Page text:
development in a number of sectors such as chip design, large-scale
real-time systems, formal interfaces and testing and the space industry.
Testimonials supporting this are available from a variety of industrial
and commercial sources (NXP Semiconductors, Big Bee Consultants, Philips
Healthcare, 4Links Ltd. and Microsoft Research Cambridge). The breadth of
impact of the work is evidenced by download statistics, as well as by
third-party contributions to libraries and documentation.
Work undertaken at the Applied DSP and VLSI Research Group since the
early/mid nineties, has led to a number of significant contributions
underpinning the development and commercial exploitation by industry of
power efficient and complexity reduced integrated Digital Signal
Processing (DSP) systems and products. These developments
have paved the way for a new paradigm in the design of complexity reduced
electronic systems aiding the emergence of numerous new commercial
application areas and products in a diversity of fields. Indeed, these
developments continue their currency and applicability in today's
electronic products sector and thus shall be at the core of this case
The programming languages and systems group at the University of Kent has
built the first comprehensive tools for refactoring functional programs:
HaRe for Haskell, Wrangler for Erlang. These tools not only provide a
large set of refactorings, they also have facilities for managing code
clones and module structure, as well as facilities for users to easily
build their own refactorings.
Programmers in both open source and
commercial projects use the tools to improve their programming and testing
practice, and to restructure existing systems. This improves the quality
of software, reducing bugs/problems for end users and cost for companies;
it thus puts companies at a competitive advantage and improves best
practice in industry. Evidence of take up comes from system downloads,
contributions to open source repositories and company testimonials.
The difficulty of certifying the safety (often termed Verification and
Validation — V&V) of increasingly complex and more autonomous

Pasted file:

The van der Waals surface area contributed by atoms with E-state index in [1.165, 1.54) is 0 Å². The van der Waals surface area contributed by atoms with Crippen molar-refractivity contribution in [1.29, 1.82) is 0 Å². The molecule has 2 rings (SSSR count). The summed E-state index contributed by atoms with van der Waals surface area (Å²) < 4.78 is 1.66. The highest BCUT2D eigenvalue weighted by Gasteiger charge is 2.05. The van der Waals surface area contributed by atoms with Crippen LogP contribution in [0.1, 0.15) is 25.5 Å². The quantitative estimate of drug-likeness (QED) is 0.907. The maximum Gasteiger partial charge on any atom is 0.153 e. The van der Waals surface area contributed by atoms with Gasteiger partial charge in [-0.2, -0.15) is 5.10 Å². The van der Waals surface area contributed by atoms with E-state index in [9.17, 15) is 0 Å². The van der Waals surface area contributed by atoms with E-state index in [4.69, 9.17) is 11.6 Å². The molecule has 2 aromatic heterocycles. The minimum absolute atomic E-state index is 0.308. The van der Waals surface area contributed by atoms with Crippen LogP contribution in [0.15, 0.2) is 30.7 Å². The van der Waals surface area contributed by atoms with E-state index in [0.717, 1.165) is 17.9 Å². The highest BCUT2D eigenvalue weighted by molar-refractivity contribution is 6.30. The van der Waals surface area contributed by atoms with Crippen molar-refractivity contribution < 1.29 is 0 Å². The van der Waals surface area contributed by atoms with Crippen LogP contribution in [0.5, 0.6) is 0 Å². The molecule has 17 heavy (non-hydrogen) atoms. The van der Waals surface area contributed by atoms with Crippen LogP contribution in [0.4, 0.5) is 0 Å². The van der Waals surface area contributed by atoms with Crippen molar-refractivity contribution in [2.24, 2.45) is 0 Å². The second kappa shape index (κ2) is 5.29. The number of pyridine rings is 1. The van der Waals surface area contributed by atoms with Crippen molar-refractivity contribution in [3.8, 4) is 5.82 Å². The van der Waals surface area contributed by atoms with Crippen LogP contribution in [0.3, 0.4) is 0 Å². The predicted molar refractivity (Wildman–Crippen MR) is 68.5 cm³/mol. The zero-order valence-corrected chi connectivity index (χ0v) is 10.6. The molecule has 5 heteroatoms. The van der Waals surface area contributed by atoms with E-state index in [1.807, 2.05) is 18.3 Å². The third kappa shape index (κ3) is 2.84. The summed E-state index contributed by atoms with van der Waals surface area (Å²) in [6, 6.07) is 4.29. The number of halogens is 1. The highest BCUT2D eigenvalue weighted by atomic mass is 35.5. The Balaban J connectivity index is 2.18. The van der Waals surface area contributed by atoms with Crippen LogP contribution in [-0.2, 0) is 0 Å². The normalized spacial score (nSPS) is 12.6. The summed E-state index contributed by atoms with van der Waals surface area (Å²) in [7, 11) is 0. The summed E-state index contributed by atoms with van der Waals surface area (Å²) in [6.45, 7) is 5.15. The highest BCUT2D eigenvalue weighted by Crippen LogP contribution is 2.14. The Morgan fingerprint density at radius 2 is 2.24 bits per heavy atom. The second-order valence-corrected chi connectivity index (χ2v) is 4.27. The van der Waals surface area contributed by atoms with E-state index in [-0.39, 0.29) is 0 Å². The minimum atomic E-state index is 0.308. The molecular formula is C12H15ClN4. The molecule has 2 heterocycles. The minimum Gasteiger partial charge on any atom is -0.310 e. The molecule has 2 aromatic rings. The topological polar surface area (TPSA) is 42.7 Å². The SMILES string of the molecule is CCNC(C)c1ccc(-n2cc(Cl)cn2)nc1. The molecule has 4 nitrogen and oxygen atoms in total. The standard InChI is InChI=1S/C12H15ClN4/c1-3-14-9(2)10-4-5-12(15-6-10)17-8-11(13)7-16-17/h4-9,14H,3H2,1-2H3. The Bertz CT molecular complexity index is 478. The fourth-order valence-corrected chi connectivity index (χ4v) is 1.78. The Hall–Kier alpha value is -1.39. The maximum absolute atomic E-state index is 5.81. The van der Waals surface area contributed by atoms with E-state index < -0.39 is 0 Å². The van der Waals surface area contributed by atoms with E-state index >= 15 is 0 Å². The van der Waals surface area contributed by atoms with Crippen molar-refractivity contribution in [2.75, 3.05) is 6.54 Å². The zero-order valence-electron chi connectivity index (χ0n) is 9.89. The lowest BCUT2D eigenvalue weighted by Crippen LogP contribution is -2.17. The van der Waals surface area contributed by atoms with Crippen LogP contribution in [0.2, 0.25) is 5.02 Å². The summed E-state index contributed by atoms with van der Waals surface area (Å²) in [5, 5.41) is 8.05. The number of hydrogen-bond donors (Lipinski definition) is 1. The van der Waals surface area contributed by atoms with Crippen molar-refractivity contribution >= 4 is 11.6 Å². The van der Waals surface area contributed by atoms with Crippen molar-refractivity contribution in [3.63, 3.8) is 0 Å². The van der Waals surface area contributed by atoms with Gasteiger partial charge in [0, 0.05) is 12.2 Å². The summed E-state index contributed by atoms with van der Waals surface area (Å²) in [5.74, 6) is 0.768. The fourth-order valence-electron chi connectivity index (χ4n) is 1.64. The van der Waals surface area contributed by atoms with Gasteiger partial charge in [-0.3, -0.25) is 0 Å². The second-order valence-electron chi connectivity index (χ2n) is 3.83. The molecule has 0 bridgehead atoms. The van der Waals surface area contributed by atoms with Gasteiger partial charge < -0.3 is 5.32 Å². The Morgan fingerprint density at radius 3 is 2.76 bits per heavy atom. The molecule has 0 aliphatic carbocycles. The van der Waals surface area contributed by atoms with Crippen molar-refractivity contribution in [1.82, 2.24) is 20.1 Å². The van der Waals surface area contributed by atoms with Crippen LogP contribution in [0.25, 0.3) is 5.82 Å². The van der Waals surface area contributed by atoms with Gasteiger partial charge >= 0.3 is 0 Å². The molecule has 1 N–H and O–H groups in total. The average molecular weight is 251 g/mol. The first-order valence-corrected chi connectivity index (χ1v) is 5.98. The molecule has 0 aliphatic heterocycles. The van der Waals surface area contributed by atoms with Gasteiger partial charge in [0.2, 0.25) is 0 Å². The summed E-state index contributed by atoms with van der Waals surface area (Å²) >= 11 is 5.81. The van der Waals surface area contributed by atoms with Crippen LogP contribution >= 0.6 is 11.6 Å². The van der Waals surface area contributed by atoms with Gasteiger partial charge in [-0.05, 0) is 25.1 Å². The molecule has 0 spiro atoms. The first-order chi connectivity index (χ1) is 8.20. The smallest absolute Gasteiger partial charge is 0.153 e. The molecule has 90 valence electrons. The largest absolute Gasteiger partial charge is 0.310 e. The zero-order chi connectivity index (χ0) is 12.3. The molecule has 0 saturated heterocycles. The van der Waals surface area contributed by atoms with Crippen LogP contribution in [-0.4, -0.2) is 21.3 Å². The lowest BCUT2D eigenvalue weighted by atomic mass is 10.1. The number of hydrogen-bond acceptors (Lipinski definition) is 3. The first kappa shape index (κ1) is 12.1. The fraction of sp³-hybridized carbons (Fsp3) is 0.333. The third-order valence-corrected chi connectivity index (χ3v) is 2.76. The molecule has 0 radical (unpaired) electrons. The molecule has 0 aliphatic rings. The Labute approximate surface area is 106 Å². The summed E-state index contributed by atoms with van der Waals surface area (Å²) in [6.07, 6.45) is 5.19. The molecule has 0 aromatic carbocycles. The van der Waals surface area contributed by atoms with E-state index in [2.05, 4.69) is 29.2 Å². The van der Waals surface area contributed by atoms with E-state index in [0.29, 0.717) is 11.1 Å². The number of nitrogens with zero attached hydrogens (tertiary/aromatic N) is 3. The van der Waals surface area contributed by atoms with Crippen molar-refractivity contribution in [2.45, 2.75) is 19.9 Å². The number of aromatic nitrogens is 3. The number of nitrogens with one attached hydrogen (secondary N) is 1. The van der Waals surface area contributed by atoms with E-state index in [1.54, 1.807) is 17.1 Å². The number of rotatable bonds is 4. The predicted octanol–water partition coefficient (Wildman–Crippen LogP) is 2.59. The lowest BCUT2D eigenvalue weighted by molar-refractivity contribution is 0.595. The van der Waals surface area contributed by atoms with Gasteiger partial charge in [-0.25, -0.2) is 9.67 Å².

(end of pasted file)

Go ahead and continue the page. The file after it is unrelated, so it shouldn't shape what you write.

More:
Guidance, Navigation and Control (GNC) systems is now widely accepted to
be a serious threat to the success of future space missions. In response
to this threat, the European Space Agency has funded Dr Prathyush P Menon
and his team to develop a suite of mathematical tools for the V&V of
advanced GNC systems. These tools have now been widely adopted throughout
the European Space industry, and have been successfully applied by major
companies such as Astrium, Thales-Alenia and GMV to systems ranging from
flexible and autonomous satellites, to launch vehicles and hypersonic
This case study describes the development, application and
commercialisation of an open source tool, BSMBench that enables supercomputer
vendors and computing centres to benchmark their system's
performance. It comprehensively informs the design and testing of new
computing architectures well beyond other benchmarking tools on
the market, such as Linpack.
The significance of our code is that, unlike other benchmarking tools,
it interpolates from a communication- to a computation-dominated
regime simply by varying the (physics) parameters in the code, thus
providing a perfect benchmark suite to test the response of modern
multi-CPU systems along this axis. The impact of this work has great
reach: a start-up company, BSMbench Ltd, has been founded
to develop and commercialise the software; adopters have included IBM
- one of the giants of the supercomputer world (where it uncovered errors
in their compilers); it has been deployed by Fujitsu to validate
its systems, by HPC Wales, a multi-site, commercially focussed national
computer centre and by Transtec, an HPC company employing
over 150 staff; and tutorial articles about BSMBench have appeared
in magazines such as Linux Format.
This software tool spawned from our research into "Beyond the
Standard Model" (BSM) physics which aims to understand the Higgs
mechanism in particle physics at a fundamental level. This involved
simulating quantum field theories using bespoke code on some of the
fastest supercomputers on the planet.